Oncofertility Offers Hope
Helping young cancer patients to have their own children…someday.
“You’ve got cancer.” Those are three words nobody wants to hear. And if you are a teenager or young adult with a bucket list of goals and dreams for your future, those words can be really scary. So too, if you are the parent of a young child who has been diagnosed with cancer, the news can be especially upsetting.
While the most important and immediate concerns should be related to fighting—and beating—the cancer, there are other considerations that come into play. Concerns about fertility, for example, are very common and critical, particularly in planning for “life after cancer.”
It’s important to understand that while cancer treatments can be very effective, they also can cause side effects that harm the ability to reproduce. According to the American Cancer Society, the loss of reproductive function is sometimes temporary. However, many people do not regain fertility after cancer treatments.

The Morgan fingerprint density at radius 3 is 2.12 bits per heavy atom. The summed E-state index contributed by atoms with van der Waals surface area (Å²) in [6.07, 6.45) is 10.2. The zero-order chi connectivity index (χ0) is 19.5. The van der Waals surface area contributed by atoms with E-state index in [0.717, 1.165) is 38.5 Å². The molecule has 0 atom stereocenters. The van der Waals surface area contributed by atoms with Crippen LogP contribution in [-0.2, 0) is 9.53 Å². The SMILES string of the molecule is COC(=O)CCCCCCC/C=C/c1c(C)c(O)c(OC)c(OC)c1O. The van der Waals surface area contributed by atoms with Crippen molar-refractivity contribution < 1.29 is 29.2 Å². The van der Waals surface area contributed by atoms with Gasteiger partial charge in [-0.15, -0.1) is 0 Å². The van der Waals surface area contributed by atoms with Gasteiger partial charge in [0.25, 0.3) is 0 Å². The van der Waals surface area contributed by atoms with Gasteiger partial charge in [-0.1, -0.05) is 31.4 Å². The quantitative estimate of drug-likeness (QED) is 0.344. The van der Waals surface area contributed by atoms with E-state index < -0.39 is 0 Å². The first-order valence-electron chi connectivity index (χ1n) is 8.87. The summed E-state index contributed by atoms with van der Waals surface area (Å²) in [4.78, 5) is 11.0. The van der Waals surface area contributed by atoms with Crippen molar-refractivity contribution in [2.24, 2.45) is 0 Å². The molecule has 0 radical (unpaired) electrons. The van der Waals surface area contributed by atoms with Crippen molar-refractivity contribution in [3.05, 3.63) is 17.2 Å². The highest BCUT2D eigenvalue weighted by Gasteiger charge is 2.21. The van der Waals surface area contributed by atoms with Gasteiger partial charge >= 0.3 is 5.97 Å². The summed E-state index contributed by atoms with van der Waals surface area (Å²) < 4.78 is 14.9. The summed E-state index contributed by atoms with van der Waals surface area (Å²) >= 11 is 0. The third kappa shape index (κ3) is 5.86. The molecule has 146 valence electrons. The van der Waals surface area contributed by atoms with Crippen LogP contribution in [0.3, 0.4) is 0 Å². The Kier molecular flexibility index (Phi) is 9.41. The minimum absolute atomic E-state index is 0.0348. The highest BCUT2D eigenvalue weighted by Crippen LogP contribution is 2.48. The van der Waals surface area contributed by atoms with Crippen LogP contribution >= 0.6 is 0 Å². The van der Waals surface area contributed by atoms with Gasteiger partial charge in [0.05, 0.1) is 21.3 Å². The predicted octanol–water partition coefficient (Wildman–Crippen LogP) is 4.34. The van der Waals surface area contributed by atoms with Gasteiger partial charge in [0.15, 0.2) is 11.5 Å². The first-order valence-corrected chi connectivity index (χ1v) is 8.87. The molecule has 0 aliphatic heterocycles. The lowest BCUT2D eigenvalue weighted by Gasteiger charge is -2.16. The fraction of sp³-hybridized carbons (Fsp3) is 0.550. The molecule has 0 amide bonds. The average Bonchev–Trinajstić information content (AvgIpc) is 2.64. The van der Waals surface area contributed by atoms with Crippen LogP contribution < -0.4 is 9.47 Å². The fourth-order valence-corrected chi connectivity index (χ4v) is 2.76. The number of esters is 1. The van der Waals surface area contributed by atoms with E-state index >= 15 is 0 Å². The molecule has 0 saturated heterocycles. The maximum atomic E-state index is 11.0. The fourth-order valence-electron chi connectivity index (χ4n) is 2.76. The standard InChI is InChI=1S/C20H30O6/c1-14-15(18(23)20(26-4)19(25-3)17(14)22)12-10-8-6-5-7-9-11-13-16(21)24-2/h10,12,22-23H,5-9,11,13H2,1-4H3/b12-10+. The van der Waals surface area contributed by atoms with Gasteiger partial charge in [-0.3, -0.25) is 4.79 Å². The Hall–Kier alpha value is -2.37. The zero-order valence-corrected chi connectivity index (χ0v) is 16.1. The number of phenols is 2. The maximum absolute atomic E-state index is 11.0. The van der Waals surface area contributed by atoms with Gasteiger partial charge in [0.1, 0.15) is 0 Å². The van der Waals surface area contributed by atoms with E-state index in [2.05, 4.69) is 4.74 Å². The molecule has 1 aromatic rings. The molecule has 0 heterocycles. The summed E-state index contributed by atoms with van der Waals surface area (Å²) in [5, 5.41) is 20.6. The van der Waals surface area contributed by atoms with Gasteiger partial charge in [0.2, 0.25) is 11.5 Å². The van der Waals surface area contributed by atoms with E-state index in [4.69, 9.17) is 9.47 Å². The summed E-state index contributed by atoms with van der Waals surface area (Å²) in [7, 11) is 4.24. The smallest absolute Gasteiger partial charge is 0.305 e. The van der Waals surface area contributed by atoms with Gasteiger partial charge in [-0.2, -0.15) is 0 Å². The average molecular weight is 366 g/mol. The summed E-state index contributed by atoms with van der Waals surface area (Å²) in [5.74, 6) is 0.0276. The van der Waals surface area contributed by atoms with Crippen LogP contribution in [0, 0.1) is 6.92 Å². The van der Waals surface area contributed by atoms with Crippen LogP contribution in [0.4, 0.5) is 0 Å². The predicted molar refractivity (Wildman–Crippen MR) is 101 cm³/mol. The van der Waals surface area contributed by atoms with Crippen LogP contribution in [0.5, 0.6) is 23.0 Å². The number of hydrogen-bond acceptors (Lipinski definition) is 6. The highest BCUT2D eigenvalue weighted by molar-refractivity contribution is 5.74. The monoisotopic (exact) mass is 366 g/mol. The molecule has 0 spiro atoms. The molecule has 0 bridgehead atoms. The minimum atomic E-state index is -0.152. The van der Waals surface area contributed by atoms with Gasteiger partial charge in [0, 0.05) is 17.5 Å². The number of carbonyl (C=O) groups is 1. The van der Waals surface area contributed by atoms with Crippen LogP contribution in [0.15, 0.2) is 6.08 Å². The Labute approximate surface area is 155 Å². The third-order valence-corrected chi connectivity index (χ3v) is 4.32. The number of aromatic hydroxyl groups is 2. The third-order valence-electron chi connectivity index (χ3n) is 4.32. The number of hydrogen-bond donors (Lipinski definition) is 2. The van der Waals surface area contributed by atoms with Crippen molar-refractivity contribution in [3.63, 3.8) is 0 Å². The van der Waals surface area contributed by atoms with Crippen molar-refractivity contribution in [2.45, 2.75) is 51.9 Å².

Cancer patients and their loved ones can benefit greatly by learning about the fertility risks and available options before treatment begins. Here are some important facts everyone who is facing a cancer diagnosis should know about the emerging field of oncofertility.
What is oncofertility?
Oncofertility is a new term that describes a team approach to assessing, planning and providing fertility preservation options to young men, women and children who have been diagnosed with cancer—and other serious diseases—and who must undergo treatments that threaten their fertility. In oncofertility, a reproductive endocrinologist like myself will work together with the cancer care team to preserve the patient’s fertility while their disease is being treated.
It’s important to know the facts. And your options.
Cancer survival rates among children and young adults have steadily increased over the past 40 years. As a result, “life after cancer” is a reality for many young people who can happily plan for a future that includes brilliant careers and a family of their own someday.
Although it is true that some cancers affect the reproductive organs, such as the uterus or testicles, most cancers do not directly cause infertility. Instead, infertility is caused by the treatment for cancer. Some surgeries and many forms of chemotherapy or radiation therapy to the pelvis may severely compromise ovarian or uterine function, harm eggs, or damage sperm quantity and motility.